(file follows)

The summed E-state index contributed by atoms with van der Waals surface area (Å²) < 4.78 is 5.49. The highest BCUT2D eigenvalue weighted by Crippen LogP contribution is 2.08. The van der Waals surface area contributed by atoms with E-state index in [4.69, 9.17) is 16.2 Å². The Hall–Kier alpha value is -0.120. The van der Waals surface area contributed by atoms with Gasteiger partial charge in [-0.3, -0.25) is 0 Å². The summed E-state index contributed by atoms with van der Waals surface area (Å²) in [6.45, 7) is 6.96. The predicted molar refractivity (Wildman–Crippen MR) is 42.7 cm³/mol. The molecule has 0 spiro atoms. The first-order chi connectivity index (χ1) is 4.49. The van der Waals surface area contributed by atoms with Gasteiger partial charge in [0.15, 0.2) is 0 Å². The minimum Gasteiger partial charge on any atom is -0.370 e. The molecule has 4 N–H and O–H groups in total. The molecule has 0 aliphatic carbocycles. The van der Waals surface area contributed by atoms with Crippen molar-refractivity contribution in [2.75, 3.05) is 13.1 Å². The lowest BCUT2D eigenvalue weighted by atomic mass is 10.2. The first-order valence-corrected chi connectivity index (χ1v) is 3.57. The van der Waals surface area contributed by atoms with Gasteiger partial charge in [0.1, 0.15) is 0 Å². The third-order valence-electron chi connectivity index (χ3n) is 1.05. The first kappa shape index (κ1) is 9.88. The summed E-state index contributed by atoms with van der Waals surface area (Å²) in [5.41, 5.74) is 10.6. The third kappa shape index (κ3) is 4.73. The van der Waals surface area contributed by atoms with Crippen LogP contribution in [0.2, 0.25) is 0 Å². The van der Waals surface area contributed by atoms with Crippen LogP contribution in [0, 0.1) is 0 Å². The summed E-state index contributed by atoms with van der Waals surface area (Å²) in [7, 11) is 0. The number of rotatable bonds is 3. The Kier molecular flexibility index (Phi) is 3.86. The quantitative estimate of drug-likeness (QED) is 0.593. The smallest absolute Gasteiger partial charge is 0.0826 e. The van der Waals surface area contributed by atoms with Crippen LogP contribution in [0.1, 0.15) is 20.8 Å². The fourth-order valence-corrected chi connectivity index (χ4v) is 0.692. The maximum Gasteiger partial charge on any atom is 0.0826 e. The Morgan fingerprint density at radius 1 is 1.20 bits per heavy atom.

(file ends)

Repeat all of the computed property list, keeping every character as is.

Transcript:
The summed E-state index contributed by atoms with van der Waals surface area (Å²) < 4.78 is 5.49. The highest BCUT2D eigenvalue weighted by Crippen LogP contribution is 2.08. The van der Waals surface area contributed by atoms with E-state index in [4.69, 9.17) is 16.2 Å². The Hall–Kier alpha value is -0.120. The van der Waals surface area contributed by atoms with Gasteiger partial charge in [-0.3, -0.25) is 0 Å². The summed E-state index contributed by atoms with van der Waals surface area (Å²) in [6.45, 7) is 6.96. The predicted molar refractivity (Wildman–Crippen MR) is 42.7 cm³/mol. The molecule has 0 spiro atoms. The first-order chi connectivity index (χ1) is 4.49. The van der Waals surface area contributed by atoms with Gasteiger partial charge in [0.15, 0.2) is 0 Å². The minimum Gasteiger partial charge on any atom is -0.370 e. The molecule has 4 N–H and O–H groups in total. The molecule has 0 aliphatic carbocycles. The van der Waals surface area contributed by atoms with Crippen molar-refractivity contribution in [2.75, 3.05) is 13.1 Å². The lowest BCUT2D eigenvalue weighted by atomic mass is 10.2. The first-order valence-corrected chi connectivity index (χ1v) is 3.57. The van der Waals surface area contributed by atoms with Gasteiger partial charge in [0.1, 0.15) is 0 Å². The third-order valence-electron chi connectivity index (χ3n) is 1.05. The first kappa shape index (κ1) is 9.88. The summed E-state index contributed by atoms with van der Waals surface area (Å²) in [5.41, 5.74) is 10.6. The third kappa shape index (κ3) is 4.73. The van der Waals surface area contributed by atoms with Crippen LogP contribution in [0.2, 0.25) is 0 Å². The van der Waals surface area contributed by atoms with Crippen LogP contribution in [0, 0.1) is 0 Å². The summed E-state index contributed by atoms with van der Waals surface area (Å²) in [7, 11) is 0. The number of rotatable bonds is 3. The Kier molecular flexibility index (Phi) is 3.86. The quantitative estimate of drug-likeness (QED) is 0.593. The smallest absolute Gasteiger partial charge is 0.0826 e. The van der Waals surface area contributed by atoms with Crippen LogP contribution in [0.1, 0.15) is 20.8 Å². The fourth-order valence-corrected chi connectivity index (χ4v) is 0.692. The maximum Gasteiger partial charge on any atom is 0.0826 e. The Morgan fingerprint density at radius 1 is 1.20 bits per heavy atom.